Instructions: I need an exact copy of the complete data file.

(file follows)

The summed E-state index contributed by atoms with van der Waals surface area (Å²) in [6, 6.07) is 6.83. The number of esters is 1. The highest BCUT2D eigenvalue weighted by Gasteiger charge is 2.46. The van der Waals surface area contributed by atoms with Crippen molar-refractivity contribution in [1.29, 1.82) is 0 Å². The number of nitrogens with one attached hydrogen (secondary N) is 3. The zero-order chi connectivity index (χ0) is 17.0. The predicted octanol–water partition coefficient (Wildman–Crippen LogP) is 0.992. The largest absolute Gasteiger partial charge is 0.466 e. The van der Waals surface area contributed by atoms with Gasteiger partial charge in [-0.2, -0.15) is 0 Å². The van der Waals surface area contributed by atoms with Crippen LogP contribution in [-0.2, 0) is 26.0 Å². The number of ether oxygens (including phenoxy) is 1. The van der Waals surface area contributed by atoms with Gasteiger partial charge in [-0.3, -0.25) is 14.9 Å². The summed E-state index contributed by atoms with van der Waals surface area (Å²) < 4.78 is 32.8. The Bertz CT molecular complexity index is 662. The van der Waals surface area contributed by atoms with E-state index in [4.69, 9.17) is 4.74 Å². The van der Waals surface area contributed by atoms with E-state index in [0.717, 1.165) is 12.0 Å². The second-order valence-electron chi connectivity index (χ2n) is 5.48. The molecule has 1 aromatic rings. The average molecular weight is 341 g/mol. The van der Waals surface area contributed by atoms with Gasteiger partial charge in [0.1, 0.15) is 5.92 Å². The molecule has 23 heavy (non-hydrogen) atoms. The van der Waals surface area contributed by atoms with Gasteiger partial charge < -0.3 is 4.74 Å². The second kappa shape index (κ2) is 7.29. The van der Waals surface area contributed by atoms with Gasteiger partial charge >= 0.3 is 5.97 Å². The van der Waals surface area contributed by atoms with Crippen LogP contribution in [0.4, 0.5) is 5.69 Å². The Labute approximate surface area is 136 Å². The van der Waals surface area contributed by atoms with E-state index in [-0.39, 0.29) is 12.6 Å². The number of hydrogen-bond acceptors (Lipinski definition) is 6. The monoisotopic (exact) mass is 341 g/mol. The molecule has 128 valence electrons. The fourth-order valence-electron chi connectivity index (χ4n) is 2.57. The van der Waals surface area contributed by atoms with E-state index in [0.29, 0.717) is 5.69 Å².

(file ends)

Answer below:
The summed E-state index contributed by atoms with van der Waals surface area (Å²) in [6, 6.07) is 6.83. The number of esters is 1. The highest BCUT2D eigenvalue weighted by Gasteiger charge is 2.46. The van der Waals surface area contributed by atoms with Crippen molar-refractivity contribution in [1.29, 1.82) is 0 Å². The number of nitrogens with one attached hydrogen (secondary N) is 3. The zero-order chi connectivity index (χ0) is 17.0. The predicted octanol–water partition coefficient (Wildman–Crippen LogP) is 0.992. The largest absolute Gasteiger partial charge is 0.466 e. The van der Waals surface area contributed by atoms with Gasteiger partial charge in [-0.2, -0.15) is 0 Å². The van der Waals surface area contributed by atoms with Crippen LogP contribution in [-0.2, 0) is 26.0 Å². The number of ether oxygens (including phenoxy) is 1. The van der Waals surface area contributed by atoms with Gasteiger partial charge in [-0.3, -0.25) is 14.9 Å². The summed E-state index contributed by atoms with van der Waals surface area (Å²) < 4.78 is 32.8. The Bertz CT molecular complexity index is 662. The van der Waals surface area contributed by atoms with E-state index in [4.69, 9.17) is 4.74 Å². The van der Waals surface area contributed by atoms with E-state index in [0.717, 1.165) is 12.0 Å². The second-order valence-electron chi connectivity index (χ2n) is 5.48. The molecule has 1 aromatic rings. The average molecular weight is 341 g/mol. The van der Waals surface area contributed by atoms with Gasteiger partial charge in [0.1, 0.15) is 5.92 Å². The molecule has 23 heavy (non-hydrogen) atoms. The van der Waals surface area contributed by atoms with Gasteiger partial charge < -0.3 is 4.74 Å². The second kappa shape index (κ2) is 7.29. The van der Waals surface area contributed by atoms with Gasteiger partial charge >= 0.3 is 5.97 Å². The van der Waals surface area contributed by atoms with Crippen LogP contribution in [0.4, 0.5) is 5.69 Å². The Labute approximate surface area is 136 Å². The van der Waals surface area contributed by atoms with E-state index in [-0.39, 0.29) is 12.6 Å². The number of hydrogen-bond acceptors (Lipinski definition) is 6. The monoisotopic (exact) mass is 341 g/mol. The molecule has 128 valence electrons. The fourth-order valence-electron chi connectivity index (χ4n) is 2.57. The van der Waals surface area contributed by atoms with E-state index in [0.29, 0.717) is 5.69 Å².